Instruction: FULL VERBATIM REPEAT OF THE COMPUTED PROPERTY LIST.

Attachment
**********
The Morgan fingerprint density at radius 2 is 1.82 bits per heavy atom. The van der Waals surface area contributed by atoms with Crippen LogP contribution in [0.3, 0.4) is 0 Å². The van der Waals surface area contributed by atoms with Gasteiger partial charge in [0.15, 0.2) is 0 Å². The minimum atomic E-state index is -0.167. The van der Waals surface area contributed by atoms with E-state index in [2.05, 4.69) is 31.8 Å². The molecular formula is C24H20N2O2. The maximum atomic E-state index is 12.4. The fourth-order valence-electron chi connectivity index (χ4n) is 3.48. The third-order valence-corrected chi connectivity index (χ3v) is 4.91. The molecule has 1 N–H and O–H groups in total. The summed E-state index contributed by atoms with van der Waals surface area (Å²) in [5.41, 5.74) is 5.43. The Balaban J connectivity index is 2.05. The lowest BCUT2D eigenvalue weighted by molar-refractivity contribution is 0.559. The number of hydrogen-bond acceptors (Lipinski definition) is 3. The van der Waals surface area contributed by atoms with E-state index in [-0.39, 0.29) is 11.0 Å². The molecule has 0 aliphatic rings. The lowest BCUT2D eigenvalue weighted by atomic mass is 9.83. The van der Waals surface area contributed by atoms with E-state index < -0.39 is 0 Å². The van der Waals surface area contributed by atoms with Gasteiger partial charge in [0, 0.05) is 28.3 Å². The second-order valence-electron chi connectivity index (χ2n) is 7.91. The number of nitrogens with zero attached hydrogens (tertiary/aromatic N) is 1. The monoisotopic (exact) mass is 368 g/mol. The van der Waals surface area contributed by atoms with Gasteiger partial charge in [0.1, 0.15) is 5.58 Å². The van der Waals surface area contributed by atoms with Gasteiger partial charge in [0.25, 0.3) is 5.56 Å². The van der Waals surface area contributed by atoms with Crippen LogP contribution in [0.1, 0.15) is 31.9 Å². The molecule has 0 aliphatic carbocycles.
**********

The Morgan fingerprint density at radius 2 is 1.82 bits per heavy atom. The van der Waals surface area contributed by atoms with Crippen LogP contribution in [0.3, 0.4) is 0 Å². The van der Waals surface area contributed by atoms with Gasteiger partial charge in [0.15, 0.2) is 0 Å². The minimum atomic E-state index is -0.167. The van der Waals surface area contributed by atoms with E-state index in [2.05, 4.69) is 31.8 Å². The molecular formula is C24H20N2O2. The maximum atomic E-state index is 12.4. The fourth-order valence-electron chi connectivity index (χ4n) is 3.48. The third-order valence-corrected chi connectivity index (χ3v) is 4.91. The molecule has 1 N–H and O–H groups in total. The summed E-state index contributed by atoms with van der Waals surface area (Å²) in [5.41, 5.74) is 5.43. The Balaban J connectivity index is 2.05. The lowest BCUT2D eigenvalue weighted by molar-refractivity contribution is 0.559. The number of hydrogen-bond acceptors (Lipinski definition) is 3. The van der Waals surface area contributed by atoms with E-state index in [-0.39, 0.29) is 11.0 Å². The molecule has 0 aliphatic rings. The lowest BCUT2D eigenvalue weighted by atomic mass is 9.83. The van der Waals surface area contributed by atoms with E-state index < -0.39 is 0 Å². The van der Waals surface area contributed by atoms with Gasteiger partial charge in [0, 0.05) is 28.3 Å². The second-order valence-electron chi connectivity index (χ2n) is 7.91. The number of nitrogens with zero attached hydrogens (tertiary/aromatic N) is 1. The monoisotopic (exact) mass is 368 g/mol. The van der Waals surface area contributed by atoms with Gasteiger partial charge in [0.1, 0.15) is 5.58 Å². The van der Waals surface area contributed by atoms with Gasteiger partial charge in [0.25, 0.3) is 5.56 Å². The van der Waals surface area contributed by atoms with Crippen LogP contribution in [0.1, 0.15) is 31.9 Å². The molecule has 0 aliphatic carbocycles.